Tragedy Of A Tragic Fate

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Tragedy is mimesis but also shock, it is pain but also relief, it is heightened by religion but also less effective because of it, it is vulnerability and also enlightenment. Tragedy in my opinion is a contradiction, oxymoronic within its meanings, interpretations and guidelines.
Tragedy first appeared in Athiens around 533BC with the actor Thespis, hence where the word ‘thespian’ came from. Tragedy appears every second of every day, recently a woman died tragically in a car accident in Wagga Wagga, even though one might not know this woman, there is an overwhelming flow of empathy and sympathy and we find ourselves having imagery of this woman’s un known and in complete life, automatically when we hear the words ‘tragic accident’, we see the one/s involved as a protagonists, heroes befallen of a tragic fate. This is what tragedy has come to, going from art to real life in a different context but with the same meaning. Tragedies don’t have to be performed in the context of a drama, they are effective when being told in the form of a plot, Aristotle is partly correct in saying that the plot is the most important aspect in tragedy, it can cause Catharsis which means it arouses a feeling of pity or fear in an audience, even without the need to see the play, just reading the plot will cause empathy and sympathy, but so can a horrific image.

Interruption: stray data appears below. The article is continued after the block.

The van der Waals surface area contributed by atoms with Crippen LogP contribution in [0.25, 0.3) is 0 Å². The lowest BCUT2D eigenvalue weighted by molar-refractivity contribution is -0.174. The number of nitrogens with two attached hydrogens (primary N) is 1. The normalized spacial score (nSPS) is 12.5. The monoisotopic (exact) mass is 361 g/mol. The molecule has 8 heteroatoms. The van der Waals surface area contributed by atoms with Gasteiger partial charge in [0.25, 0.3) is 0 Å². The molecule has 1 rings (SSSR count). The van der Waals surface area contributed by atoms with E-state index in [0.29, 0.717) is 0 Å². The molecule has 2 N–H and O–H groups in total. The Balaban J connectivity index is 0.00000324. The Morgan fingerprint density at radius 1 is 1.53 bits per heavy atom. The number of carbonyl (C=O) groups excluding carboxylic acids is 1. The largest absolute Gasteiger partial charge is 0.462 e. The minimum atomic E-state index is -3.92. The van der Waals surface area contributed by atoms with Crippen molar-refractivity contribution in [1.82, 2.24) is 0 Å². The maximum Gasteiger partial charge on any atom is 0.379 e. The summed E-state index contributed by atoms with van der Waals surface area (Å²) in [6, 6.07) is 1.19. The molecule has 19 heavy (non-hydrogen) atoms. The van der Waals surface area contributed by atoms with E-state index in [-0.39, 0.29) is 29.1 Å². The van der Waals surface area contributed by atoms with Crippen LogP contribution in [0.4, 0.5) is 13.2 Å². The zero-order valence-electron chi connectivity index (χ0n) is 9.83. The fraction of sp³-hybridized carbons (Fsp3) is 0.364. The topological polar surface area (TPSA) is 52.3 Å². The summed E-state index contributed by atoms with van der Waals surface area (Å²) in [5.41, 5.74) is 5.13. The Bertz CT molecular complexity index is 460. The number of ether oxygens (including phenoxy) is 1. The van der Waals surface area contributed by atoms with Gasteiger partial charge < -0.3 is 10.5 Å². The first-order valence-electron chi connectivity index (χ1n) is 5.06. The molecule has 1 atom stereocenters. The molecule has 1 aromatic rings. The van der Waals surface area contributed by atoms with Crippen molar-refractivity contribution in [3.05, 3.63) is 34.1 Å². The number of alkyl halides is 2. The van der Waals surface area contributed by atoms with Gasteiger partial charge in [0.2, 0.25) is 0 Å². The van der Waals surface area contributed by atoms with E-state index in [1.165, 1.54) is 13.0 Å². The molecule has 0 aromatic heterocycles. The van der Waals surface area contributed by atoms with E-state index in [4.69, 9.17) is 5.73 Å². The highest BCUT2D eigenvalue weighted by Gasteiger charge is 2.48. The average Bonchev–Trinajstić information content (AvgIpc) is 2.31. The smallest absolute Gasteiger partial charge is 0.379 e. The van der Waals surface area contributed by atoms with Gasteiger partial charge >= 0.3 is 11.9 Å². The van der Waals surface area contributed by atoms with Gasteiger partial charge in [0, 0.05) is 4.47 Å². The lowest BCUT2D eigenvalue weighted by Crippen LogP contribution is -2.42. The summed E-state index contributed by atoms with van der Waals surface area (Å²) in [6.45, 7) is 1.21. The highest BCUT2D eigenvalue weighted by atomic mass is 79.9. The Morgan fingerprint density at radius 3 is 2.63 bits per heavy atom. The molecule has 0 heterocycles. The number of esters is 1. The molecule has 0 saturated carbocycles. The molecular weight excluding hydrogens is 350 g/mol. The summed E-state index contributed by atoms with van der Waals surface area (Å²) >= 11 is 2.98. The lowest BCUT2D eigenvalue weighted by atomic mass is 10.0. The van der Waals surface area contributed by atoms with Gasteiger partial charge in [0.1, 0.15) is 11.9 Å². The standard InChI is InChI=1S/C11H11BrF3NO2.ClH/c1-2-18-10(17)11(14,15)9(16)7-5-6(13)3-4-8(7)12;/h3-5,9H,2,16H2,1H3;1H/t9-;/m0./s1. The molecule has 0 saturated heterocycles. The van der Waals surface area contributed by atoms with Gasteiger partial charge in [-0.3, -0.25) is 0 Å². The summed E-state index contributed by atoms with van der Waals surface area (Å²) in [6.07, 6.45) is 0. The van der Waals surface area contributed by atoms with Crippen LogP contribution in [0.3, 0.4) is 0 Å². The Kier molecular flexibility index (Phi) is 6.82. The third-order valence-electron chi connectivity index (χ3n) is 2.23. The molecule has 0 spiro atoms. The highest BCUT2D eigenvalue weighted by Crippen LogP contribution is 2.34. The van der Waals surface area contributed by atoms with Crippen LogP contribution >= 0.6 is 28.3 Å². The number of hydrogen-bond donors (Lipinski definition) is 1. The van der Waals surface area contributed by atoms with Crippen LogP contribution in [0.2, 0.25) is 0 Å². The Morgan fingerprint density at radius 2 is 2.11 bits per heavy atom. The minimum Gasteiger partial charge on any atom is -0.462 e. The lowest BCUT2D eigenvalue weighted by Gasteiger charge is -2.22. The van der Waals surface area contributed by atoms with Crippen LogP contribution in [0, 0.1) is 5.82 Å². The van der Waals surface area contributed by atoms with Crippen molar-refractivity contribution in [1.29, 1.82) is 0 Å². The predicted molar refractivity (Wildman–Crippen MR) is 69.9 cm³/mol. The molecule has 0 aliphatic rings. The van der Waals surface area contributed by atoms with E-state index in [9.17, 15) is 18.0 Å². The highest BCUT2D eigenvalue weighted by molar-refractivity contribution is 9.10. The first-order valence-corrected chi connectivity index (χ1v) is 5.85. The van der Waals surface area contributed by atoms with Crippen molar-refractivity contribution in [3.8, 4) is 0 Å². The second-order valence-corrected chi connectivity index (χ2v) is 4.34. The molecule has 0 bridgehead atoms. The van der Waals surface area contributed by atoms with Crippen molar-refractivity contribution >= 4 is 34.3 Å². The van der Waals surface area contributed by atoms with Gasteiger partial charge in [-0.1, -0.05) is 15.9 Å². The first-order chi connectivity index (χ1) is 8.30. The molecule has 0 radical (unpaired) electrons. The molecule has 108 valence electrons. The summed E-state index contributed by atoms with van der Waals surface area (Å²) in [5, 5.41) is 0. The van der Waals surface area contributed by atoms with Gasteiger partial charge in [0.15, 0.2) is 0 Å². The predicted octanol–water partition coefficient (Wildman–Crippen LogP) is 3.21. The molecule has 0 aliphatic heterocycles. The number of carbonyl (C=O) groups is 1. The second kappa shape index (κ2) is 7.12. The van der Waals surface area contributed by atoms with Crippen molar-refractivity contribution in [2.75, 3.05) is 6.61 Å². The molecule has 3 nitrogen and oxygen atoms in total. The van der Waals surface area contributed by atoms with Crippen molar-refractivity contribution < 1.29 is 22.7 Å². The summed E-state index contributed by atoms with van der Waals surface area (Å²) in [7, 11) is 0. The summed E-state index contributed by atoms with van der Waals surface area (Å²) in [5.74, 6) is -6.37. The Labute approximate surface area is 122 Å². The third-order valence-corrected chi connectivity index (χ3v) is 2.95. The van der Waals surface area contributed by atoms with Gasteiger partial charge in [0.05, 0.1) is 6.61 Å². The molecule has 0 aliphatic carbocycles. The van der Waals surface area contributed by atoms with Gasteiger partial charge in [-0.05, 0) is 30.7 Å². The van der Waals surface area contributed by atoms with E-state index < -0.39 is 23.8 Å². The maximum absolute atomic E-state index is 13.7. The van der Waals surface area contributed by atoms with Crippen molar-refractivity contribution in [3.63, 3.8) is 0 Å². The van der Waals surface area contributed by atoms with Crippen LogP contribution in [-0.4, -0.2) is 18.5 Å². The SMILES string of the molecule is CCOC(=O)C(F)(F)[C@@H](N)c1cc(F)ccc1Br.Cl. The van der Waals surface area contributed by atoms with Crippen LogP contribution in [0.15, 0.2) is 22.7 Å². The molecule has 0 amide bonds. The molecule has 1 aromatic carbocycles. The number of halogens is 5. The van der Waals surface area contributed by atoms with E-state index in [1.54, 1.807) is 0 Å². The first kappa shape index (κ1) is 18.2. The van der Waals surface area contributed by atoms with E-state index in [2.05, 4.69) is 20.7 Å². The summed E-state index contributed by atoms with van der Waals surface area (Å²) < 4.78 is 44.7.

According to Aristotle, tragedy aims to arouse pity and fear in the audience, in this way it is necessary to have mimesis, or be
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